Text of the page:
But they much more wonder at and detest the folly of those, who, when they see a rich man, though they owe him nothing, and are not in the least dependent on his bounty, are ready to pay him divine honours because he is rich, even though they know him at the same time to be so covetous and mean-spirited, that notwithstanding all his wealth, he will not part with one farthing of it to them as long as he liveth.

These and the like notions hath this people imbibed, partly from education (being bred in a country whose laws and customs oppose such follies) and partly from their studies. For though there be few in any town, who are so wholly excused froin labour, as to devote themselves entirely to study (these being such only as from their infancy discover an extraordinary capacity and disposition for let

ters), yet their children, and many of their grown persons of both sexes, are taught to spend those hours in which they are not obliged to work in reading. And this they do through their lives.

All their learning is in their own language, which is copious and pleasant, admitting of the fullest expression of ideas. It is spoken over a vast tract of country, but is not equally pure everywhere. They had not even heard the names of any of those philosophers who are so celebrated in these parts of the world, before we went among them; yet they had made the same discoveries as the Greeks in music, 'logic, arithmetic, and geometry.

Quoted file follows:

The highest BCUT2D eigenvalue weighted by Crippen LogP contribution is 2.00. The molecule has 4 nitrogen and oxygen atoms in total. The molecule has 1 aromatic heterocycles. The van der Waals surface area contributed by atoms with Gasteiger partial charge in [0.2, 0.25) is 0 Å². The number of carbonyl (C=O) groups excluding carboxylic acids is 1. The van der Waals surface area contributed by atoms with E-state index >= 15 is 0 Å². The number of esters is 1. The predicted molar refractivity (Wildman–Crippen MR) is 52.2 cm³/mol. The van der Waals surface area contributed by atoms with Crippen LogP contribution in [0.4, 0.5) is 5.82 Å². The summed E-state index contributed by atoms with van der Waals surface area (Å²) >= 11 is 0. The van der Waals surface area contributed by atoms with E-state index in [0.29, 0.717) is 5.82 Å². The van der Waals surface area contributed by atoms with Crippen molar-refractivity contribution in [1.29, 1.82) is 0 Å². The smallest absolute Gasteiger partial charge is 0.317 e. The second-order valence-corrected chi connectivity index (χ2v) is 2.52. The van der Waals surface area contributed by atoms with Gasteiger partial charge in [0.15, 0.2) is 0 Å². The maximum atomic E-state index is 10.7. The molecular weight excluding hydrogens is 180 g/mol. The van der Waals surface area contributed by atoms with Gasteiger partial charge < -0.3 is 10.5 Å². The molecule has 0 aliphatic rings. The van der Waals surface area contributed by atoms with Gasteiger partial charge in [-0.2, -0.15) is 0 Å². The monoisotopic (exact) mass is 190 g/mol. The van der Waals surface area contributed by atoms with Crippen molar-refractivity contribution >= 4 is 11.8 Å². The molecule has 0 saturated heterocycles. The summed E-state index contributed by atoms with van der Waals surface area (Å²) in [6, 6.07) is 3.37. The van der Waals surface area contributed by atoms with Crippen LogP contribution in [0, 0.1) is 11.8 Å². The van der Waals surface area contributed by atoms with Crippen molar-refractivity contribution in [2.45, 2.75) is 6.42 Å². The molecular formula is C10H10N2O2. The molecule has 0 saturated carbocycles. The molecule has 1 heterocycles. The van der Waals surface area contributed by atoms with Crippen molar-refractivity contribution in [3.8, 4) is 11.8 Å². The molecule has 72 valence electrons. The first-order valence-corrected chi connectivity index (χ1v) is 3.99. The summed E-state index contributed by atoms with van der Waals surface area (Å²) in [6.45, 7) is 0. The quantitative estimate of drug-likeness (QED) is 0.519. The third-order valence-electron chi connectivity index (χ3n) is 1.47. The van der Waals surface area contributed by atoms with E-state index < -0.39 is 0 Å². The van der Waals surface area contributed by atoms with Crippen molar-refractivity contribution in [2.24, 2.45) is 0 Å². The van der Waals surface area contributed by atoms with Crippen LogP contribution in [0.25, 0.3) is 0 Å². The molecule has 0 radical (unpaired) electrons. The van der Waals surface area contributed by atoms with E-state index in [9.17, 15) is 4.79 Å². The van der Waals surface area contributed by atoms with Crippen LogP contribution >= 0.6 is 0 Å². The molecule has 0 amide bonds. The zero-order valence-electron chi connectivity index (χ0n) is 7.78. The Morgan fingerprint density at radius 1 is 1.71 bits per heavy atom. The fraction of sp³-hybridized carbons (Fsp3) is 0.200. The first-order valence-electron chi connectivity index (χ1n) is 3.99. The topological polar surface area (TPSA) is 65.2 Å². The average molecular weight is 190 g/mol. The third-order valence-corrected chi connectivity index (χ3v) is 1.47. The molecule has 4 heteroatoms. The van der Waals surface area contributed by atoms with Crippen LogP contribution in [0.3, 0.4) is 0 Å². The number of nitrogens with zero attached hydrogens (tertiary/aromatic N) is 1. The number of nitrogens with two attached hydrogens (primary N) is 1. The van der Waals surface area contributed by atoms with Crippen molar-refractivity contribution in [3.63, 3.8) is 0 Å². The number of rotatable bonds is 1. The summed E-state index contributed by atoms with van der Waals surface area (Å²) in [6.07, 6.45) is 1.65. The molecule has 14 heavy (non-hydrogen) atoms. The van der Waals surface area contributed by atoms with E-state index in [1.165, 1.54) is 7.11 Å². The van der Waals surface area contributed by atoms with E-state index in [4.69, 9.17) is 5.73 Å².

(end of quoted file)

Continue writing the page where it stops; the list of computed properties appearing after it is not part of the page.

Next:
Equal in almost every thing to the ancient philosophers, they greatly excel our modern logicians; for they have never yet fallen into those barbarous subtleties which youth are obliged to learn in our trifling logical schools. They nevertheless know astronomy, and have many excellent instruments for ascertaining the course and position of the heavenly bodies. But as for divining by the stars, their oppositions or conjunctions, this hath never entered their thoughts.